Regulating Response

“A lot has been done through regulations and guidelines to address many fire safety hazards and risks associated with green buildings,” added Meacham. “This is evolving and every year new code changes are put forward.” 

Owners of industrial facilities and fire brigades must stay on top of these changing regulations and modify facilities to meet new codes. For instance, there are now guidelines, installation standards, and fire service guidance and best practices for photovoltaic systems that didn’t exist a decade ago.

“Some fire departments have posted procedures to follow when installing photovoltaics,” Meacham said. “There’s also been big research projects on battery systems.” 

Energy storage, wall and roof systems are advancing as well. Many of this involves new test methods, stated Meacham. For instance, Europe is at work to develop new facade system fire tests. “Right now, each country has its own approach,” he says. “But we are a global environment where designers and products move all around the world. We need standardized tests and test procedures.”

Information for Firefighters

There’s a wealth of information surrounding sustainable materials for firefighters concerned about fire safety in green buildings. 

The NFPA offers resources on this topic. Its research covers photovoltaic system fires, electric vehicle fires, battery fires and more. “There is so much available through the foundation that is helpful,” he said.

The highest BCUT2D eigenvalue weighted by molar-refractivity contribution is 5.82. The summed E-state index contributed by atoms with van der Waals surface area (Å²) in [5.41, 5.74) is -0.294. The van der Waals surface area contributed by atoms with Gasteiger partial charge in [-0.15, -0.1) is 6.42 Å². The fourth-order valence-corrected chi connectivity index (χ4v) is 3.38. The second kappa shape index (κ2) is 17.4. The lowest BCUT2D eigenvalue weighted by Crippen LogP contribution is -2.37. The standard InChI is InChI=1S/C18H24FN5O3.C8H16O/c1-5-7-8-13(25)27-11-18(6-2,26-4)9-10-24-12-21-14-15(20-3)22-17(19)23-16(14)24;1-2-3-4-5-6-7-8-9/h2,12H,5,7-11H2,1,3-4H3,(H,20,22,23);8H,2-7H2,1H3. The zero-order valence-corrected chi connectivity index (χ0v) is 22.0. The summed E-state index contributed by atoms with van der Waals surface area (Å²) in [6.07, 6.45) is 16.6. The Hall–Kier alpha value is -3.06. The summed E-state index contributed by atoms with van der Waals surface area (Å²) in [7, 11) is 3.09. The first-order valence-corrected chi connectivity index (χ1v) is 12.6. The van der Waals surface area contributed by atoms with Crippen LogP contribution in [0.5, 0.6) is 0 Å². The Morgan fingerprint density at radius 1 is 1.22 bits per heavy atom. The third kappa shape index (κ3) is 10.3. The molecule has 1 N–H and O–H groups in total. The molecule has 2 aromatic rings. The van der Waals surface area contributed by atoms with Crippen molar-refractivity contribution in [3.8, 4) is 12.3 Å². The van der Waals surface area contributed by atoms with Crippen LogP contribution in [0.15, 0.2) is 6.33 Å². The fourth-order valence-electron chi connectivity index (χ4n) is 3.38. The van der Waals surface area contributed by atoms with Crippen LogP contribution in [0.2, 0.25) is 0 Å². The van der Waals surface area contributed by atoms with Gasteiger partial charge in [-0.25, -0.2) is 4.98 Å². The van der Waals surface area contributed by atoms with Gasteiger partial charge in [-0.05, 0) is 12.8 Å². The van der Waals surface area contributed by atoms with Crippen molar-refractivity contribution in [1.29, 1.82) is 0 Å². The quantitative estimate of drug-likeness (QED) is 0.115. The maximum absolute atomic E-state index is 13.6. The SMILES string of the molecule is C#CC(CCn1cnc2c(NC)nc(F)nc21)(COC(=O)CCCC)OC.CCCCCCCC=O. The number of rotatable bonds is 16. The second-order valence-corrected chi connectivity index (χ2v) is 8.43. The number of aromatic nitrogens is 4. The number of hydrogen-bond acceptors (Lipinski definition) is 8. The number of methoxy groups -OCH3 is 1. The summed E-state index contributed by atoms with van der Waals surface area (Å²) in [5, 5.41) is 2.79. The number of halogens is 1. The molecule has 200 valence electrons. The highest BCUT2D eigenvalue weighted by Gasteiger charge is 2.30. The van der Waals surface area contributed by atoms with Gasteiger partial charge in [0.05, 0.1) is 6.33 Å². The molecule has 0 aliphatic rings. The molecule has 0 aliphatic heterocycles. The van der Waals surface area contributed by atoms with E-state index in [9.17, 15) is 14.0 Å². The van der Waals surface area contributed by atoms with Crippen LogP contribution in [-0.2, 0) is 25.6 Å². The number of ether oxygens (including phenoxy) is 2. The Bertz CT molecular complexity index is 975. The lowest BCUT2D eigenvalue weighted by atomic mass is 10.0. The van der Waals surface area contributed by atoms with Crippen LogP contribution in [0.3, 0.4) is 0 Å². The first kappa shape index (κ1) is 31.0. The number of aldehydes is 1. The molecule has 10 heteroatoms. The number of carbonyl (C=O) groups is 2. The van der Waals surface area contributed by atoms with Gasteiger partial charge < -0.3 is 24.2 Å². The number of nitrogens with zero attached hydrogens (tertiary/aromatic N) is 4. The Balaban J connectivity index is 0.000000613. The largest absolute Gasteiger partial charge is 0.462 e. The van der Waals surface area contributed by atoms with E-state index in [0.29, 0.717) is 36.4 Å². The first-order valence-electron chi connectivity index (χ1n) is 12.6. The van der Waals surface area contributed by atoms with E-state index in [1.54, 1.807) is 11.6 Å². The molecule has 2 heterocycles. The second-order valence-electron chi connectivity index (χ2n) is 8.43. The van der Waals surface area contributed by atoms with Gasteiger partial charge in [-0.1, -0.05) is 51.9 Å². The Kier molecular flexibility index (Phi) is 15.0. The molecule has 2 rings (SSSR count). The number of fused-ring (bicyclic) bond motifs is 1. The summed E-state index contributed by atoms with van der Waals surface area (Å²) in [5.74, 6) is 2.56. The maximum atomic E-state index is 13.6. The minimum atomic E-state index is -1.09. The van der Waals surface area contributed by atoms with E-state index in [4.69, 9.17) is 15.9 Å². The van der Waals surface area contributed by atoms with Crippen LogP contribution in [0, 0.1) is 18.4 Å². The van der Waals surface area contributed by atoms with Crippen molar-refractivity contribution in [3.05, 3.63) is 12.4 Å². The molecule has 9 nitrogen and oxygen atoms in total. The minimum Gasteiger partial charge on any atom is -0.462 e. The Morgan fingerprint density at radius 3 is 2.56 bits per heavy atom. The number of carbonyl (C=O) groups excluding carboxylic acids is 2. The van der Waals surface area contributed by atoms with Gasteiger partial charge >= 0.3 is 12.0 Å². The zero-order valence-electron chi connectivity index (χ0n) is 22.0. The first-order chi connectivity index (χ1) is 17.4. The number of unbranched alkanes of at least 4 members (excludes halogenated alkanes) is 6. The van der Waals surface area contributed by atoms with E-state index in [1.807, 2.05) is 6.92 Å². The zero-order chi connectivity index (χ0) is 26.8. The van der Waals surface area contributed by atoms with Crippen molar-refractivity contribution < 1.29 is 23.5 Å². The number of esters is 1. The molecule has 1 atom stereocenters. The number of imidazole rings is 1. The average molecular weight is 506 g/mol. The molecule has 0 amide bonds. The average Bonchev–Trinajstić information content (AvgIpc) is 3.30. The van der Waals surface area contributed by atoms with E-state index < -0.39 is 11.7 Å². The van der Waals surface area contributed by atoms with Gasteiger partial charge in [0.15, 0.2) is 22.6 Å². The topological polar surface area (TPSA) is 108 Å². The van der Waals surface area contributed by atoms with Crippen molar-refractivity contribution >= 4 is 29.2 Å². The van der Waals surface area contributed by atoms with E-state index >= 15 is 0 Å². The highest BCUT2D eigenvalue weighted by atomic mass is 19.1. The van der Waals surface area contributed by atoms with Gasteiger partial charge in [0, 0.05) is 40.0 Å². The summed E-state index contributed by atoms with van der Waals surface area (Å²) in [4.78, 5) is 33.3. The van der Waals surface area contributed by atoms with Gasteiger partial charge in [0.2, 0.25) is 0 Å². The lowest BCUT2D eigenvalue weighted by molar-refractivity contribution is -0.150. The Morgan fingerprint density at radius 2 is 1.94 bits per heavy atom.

The UL Firefighter Safety Research Institute also has become a critical resource, Meacham noted. The UL offers a wealth of fire dynamics data and fire performance data to inform fire service on firefighting tactics and responses. 

“All of this is helpful as materials change, construction practices change, material reduction for sustainability occurs, and economy becomes important, to determine what it means for fire service,” he said.

He concluded, “Though there are definite needs for further analysis and research,” one fact remains, “we need to create a safer build environment so that we maintain fire resiliency as we achieve sustainability.” 

To listen to the full webinar at the NFPA Research Foundation, click